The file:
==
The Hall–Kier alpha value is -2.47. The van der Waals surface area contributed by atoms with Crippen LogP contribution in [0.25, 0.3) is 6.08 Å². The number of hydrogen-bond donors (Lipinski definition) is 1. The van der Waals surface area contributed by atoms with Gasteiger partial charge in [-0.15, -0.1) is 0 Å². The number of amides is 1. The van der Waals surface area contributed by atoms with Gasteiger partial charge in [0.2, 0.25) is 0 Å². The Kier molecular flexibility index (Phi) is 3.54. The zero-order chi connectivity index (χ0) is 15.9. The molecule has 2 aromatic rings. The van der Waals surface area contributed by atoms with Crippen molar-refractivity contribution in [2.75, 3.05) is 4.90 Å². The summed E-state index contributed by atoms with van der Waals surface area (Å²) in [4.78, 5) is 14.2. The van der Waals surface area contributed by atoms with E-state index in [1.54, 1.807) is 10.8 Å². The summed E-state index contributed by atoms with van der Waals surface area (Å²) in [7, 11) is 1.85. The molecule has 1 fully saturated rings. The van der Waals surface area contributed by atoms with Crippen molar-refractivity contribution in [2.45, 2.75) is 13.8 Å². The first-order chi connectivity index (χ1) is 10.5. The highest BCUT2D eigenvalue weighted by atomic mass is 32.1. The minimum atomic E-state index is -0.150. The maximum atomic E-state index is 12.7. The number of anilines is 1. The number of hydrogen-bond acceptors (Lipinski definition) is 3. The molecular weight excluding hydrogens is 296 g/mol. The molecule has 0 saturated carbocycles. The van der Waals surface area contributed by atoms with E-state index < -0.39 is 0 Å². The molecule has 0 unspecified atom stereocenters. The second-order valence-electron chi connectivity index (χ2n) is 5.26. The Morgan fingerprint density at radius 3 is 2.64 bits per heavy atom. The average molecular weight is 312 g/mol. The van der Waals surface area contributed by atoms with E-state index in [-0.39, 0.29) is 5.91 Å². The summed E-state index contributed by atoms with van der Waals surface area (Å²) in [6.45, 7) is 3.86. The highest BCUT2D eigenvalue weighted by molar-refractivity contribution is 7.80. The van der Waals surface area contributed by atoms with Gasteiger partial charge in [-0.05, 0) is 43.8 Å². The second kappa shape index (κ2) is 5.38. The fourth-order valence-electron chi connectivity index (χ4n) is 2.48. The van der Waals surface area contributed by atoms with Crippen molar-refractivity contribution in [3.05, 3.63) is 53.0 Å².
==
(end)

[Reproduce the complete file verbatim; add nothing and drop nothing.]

The Hall–Kier alpha value is -2.47. The van der Waals surface area contributed by atoms with Crippen LogP contribution in [0.25, 0.3) is 6.08 Å². The number of hydrogen-bond donors (Lipinski definition) is 1. The van der Waals surface area contributed by atoms with Gasteiger partial charge in [-0.15, -0.1) is 0 Å². The number of amides is 1. The van der Waals surface area contributed by atoms with Gasteiger partial charge in [0.2, 0.25) is 0 Å². The Kier molecular flexibility index (Phi) is 3.54. The zero-order chi connectivity index (χ0) is 15.9. The molecule has 2 aromatic rings. The van der Waals surface area contributed by atoms with Crippen molar-refractivity contribution in [2.75, 3.05) is 4.90 Å². The summed E-state index contributed by atoms with van der Waals surface area (Å²) in [4.78, 5) is 14.2. The van der Waals surface area contributed by atoms with E-state index in [1.54, 1.807) is 10.8 Å². The summed E-state index contributed by atoms with van der Waals surface area (Å²) in [7, 11) is 1.85. The molecule has 1 fully saturated rings. The van der Waals surface area contributed by atoms with Crippen molar-refractivity contribution in [2.45, 2.75) is 13.8 Å². The first-order chi connectivity index (χ1) is 10.5. The highest BCUT2D eigenvalue weighted by atomic mass is 32.1. The minimum atomic E-state index is -0.150. The maximum atomic E-state index is 12.7. The number of anilines is 1. The number of hydrogen-bond acceptors (Lipinski definition) is 3. The molecular weight excluding hydrogens is 296 g/mol. The molecule has 0 saturated carbocycles. The van der Waals surface area contributed by atoms with E-state index < -0.39 is 0 Å². The molecule has 0 unspecified atom stereocenters. The second-order valence-electron chi connectivity index (χ2n) is 5.26. The Morgan fingerprint density at radius 3 is 2.64 bits per heavy atom. The average molecular weight is 312 g/mol. The van der Waals surface area contributed by atoms with E-state index in [-0.39, 0.29) is 5.91 Å². The summed E-state index contributed by atoms with van der Waals surface area (Å²) in [6.45, 7) is 3.86. The highest BCUT2D eigenvalue weighted by molar-refractivity contribution is 7.80. The van der Waals surface area contributed by atoms with Gasteiger partial charge in [-0.05, 0) is 43.8 Å². The second kappa shape index (κ2) is 5.38. The fourth-order valence-electron chi connectivity index (χ4n) is 2.48. The van der Waals surface area contributed by atoms with Crippen molar-refractivity contribution in [3.05, 3.63) is 53.0 Å².